The Cat presents ‘Charley’s Aunt’


Tony Johnson and Will Wood are longtime theater-world friends.

Wood, The Cat Theatre owner, asked Johnson what show he would like to direct.

Johnson didn’t hesitate, replying he wanted to bring back “Charley’s Aunt,” which he acted in 25 years ago when he was at now-closed Northland International University in Dunbar, Wis.

Wood didn’t need any convincing. Amalgamated State Productions, one of Wood’s two theater companies, is presenting “Charley’s Aunt” in six performances at The Cat, 254 Veterans Way, Carmel, from July 21 to 29.

Johnson played the role of Lord Fancourt Babberley, who is persuaded by two fellow college students to dress up like Charley’s aunt, so Babberly can serve as chaperone with two women they love. Naturally, Charley’s real aunt eventually arrives.

“This show is funny in any decade,” Johnson said.

Johnson’s daughter Abigail, an Anderson resident, is one of the cast members.

The farce follows the 1892 play.

ND CHARLEYS AUNT 0717 Knickrehm head shot

“You literally step into the world when you read the script,” Johnson said. “The story endures. Sometimes you run into words that are not in use now, but this is a very talented cast. They take those words and put a context to them that makes them have meaning and impossible not understand.’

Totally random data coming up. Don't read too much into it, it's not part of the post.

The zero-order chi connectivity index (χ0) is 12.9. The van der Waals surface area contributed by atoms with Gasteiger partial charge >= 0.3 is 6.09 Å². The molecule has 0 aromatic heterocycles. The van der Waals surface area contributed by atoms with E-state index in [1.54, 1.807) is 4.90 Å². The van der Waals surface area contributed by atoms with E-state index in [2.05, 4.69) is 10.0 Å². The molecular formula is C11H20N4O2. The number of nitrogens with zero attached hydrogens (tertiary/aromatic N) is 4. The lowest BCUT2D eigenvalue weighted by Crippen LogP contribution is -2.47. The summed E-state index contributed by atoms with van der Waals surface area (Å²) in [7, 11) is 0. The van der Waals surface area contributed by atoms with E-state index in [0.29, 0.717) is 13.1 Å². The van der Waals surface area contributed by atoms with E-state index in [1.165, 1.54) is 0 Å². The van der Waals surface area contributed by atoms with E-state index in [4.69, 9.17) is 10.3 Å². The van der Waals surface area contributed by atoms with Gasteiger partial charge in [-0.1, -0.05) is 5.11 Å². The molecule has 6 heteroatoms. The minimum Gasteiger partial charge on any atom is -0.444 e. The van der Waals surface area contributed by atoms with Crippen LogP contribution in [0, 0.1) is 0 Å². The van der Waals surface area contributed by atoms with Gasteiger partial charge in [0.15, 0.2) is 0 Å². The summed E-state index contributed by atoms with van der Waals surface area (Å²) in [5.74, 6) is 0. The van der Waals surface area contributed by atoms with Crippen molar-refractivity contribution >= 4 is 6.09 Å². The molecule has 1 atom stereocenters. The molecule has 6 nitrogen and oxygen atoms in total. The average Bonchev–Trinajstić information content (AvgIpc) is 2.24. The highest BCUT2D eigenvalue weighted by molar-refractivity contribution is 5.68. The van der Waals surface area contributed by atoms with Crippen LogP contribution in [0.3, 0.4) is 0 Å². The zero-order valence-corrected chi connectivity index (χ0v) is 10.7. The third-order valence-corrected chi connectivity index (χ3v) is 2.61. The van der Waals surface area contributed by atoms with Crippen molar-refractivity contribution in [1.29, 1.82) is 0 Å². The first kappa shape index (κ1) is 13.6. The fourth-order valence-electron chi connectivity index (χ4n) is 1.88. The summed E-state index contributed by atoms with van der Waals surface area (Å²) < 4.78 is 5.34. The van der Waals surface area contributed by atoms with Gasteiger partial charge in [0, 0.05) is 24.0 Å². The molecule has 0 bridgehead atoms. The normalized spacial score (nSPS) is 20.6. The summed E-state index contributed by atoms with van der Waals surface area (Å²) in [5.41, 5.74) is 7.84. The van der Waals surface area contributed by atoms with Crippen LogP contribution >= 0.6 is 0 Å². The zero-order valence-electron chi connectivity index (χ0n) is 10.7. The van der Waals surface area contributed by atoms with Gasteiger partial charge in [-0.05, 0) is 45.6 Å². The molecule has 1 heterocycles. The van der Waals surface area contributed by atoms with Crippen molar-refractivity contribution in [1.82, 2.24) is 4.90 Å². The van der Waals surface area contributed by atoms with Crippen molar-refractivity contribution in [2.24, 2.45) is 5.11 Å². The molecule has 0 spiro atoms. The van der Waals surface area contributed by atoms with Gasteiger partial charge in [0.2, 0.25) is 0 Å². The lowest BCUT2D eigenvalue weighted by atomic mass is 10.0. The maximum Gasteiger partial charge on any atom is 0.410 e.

Hannah Knickrehm, a Carmel High School graduate who will be a sophomore at Butler this fall, is playing Ella Delahay.

“I like how fun she is,” Knickrehm said.

The script can be challenging, she said.

“It was written a long time ago, so a lot of phrases don’t seem to make sense to us until we read though them a few times,” Knickrehm said. “

Knickrehm had to refine a British accent she used in “My Fair Lady” with Christian Youth Theater.

Spencer Elliott, an English teacher and theater director at Heritage Christian School, portrays Babberley.

“I’ve done a lot of theater, but it’s the first time I’ve played a character who is playing a character,” Elliott said.

Elliott said he has tried to figure out how a man would play a woman in that era.

“What assumptions does that man make about what women think and how women act, which is fun to do,” Elliott said.

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